A seemingly short seven years ago, Kaiser Chiefs were poster boys for the new generation of chart-conquering indie, leaving a legacy of pop music fans who know all the words to ‘I Predict A Riot’ and earning a reputation for spectacular live performances due to the acrobatics of frontman Ricky Wilson. However, since the commercial failure and critical bewilderment over third album Off With Their Heads, the return of the Yorkshire five-piece has not been heralded as an exciting comeback.
Despite an attention-grabbing and genuinely intriguing release method, whereby the listener was invited to choose their favourite ten songs from a choice of twenty on the website and then allowed to design their own cover for the album using a selection of stencils, it is not clear that this has done the album any good. People seem far more interested in the release model than any of the music, and at certain points on this album, this seems like an entirely natural reaction.
The Future Is Medieval is the longest record yet from Kaiser Chiefs, and it really feels like it. Unfortunately, there is far more filler material on this album than can be forgiven. Opening with ‘Little Shocks’, we hear an updated version of their old sound, more restrained and “mature”, if you will. Some of the album’s highlights are in line with the new, ethereal and less shouty sound of Kaiser Chiefs. However, two of the weirdest, most out of place and, frankly, best tracks on this album are ‘Heard It Break’, which sounds like reggae crossed with R’n’B at times, and the ghostly instrumental bonus track ‘Howlaround’.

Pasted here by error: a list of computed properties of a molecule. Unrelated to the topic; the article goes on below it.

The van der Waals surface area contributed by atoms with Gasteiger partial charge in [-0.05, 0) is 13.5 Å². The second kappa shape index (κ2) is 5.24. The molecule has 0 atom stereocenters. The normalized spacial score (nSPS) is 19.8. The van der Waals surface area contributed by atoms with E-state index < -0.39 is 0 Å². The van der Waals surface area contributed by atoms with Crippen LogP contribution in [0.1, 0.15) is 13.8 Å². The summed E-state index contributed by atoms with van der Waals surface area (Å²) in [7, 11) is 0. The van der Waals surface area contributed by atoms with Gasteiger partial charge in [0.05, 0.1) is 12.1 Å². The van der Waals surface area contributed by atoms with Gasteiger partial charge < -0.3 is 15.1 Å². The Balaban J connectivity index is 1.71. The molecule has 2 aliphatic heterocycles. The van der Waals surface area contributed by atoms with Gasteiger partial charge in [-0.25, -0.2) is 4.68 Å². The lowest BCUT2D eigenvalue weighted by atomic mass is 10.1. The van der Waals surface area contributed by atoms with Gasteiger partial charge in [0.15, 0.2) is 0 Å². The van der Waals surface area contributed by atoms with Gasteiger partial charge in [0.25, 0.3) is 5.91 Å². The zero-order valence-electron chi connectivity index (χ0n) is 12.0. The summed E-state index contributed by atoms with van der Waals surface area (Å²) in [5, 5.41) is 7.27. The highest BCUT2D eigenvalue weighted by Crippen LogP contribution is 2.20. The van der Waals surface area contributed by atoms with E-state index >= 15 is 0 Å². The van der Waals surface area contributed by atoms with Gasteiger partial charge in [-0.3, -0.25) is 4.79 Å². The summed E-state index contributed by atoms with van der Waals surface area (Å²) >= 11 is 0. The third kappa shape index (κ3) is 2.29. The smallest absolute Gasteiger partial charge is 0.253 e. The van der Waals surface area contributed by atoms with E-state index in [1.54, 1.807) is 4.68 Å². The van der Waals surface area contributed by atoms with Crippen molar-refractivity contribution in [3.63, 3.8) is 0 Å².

Despite this evolution, there is still a lot of joy to be had from the more raucous moments on this record, such as ‘Long Way From Celebrating’ and ‘Kinda Girl You Are’ (the only track on the album not previously available through the make-your-own album scheme, due to it not being finished in time).
Unfortunately, tracks like ‘When All Is Quiet’ and ‘Child Of The Jago’ just seem unnecessary and out of place on an album which is already slightly too long. In fact, if the CD release of The Future Is Medieval was trimmed down to just ten songs – as fans were invited to do – then it would be a perfectly good album. As it is, the record just sounds flabby and frustrating.
5 out of 10
Good: There are signs of innovation from a band that are desperately in need of it
Bad: Too long, too much filler